Thirty ripe mango fruits were pluked under sterile conditions from different geographical locations in Enugu metropolis. The mango fruits were exposed to open environment for 5 – 7 days to allow decay. The decaying mango fruits were washed with sterile water to extract the microorganisms.
Using the streak plate method, the microorganisms were inoculated unto a petridish of nutrient agar and incubated for 24 hours at room temperature of 250C.
A mixture of bacteria, moulds and yeasts were observed as microorganism involved in the decay of the mango fruits.
The bacterial name of mango is mangifere indica. T he genus mangifera belongs to the family ariocardiaceae. It is a dicotyledonous plant. Mango originated in India spread into cultivation and common use in the Indian subcontinent by 2000B.C. The tree is now found through out the tropics and has become naturalized in many areas out side its country of origin. Mango is so important in Indian where annual production is around 8 million. Mangoes spread throughout southeast Asia during the first millennium B.C but did not reach Africa until about 1,000 years ago. They were introduced to the new world at the beginning of the eighteenth century. There are no defined limits of rainfall necessary for the successful cultivation of mangoes, provides that there is a distinct annual dry season when the crop flowers. First set tends to be least in very wet, humid areas and irrigation may be necessary in areas with little rainfall. Similarly, the crop will grow in a wide range of temperatures, but thrives when the temperature is around 250C. A very large number of cultiuvars is recognized, the best of them being those which have been selected for their delicious, delicately flavoured fruits whave very little fibre in their flesh.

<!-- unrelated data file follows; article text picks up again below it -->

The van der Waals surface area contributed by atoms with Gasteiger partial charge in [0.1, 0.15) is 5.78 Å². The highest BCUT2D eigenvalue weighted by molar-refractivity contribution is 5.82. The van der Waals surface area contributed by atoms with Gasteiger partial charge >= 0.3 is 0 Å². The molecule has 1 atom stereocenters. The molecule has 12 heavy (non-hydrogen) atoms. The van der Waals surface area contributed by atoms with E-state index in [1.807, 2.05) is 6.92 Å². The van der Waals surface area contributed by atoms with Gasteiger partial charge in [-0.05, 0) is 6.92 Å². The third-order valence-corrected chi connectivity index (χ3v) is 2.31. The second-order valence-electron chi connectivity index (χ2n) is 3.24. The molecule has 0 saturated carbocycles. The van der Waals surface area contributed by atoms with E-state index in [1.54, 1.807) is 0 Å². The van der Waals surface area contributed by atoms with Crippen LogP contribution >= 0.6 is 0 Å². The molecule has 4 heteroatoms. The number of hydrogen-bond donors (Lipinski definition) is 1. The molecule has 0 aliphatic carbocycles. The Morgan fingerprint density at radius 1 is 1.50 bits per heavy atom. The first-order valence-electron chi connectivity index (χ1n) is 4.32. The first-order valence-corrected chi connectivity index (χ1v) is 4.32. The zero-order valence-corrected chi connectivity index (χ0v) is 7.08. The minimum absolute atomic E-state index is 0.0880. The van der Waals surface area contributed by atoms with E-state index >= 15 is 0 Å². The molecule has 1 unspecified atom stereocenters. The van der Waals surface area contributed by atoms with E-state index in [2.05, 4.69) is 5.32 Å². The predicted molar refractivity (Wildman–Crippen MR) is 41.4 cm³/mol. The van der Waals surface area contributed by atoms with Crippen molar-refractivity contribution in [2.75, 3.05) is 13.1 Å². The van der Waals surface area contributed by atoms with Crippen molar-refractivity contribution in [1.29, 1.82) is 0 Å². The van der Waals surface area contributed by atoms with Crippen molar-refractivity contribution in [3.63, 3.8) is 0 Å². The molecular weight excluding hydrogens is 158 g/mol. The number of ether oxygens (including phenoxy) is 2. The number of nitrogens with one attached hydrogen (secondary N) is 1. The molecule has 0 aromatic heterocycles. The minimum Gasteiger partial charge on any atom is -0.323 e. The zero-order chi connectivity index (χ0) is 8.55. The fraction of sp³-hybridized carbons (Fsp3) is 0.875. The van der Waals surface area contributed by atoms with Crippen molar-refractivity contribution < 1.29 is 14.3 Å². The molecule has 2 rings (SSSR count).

All such superior cultivars are propagated vegetative by budding, but there eve unfortunately many inferior mangoes grown from seed which have coarse, fibrous fruits often thought to taste of turpentine. There are around 60 species in the genus mangifera, most of them found in southeast Asia, from northern India to new Guinea, where they occur as tree in the savannas and in the lowland, wet forests several species have edible fruits and a few are cultivated in restricted areas in Asia, but only mangifera indica is wide spread and important.
TABLE OF CONTENTS
Table of Contents
1.2 Statement of Problem
2.0 Literature Review
2.2 Climatic Soil Requirements
2.3 Breeding and Selection
2.4 Countries and their variety of mango fruits
2.6 Nutritional Information
2.7 Prevention and Management of Spoilage of mango fruits.
3.1 Data Collection
3.3 Morphological and Colonial
3.4 Identification of Isolates.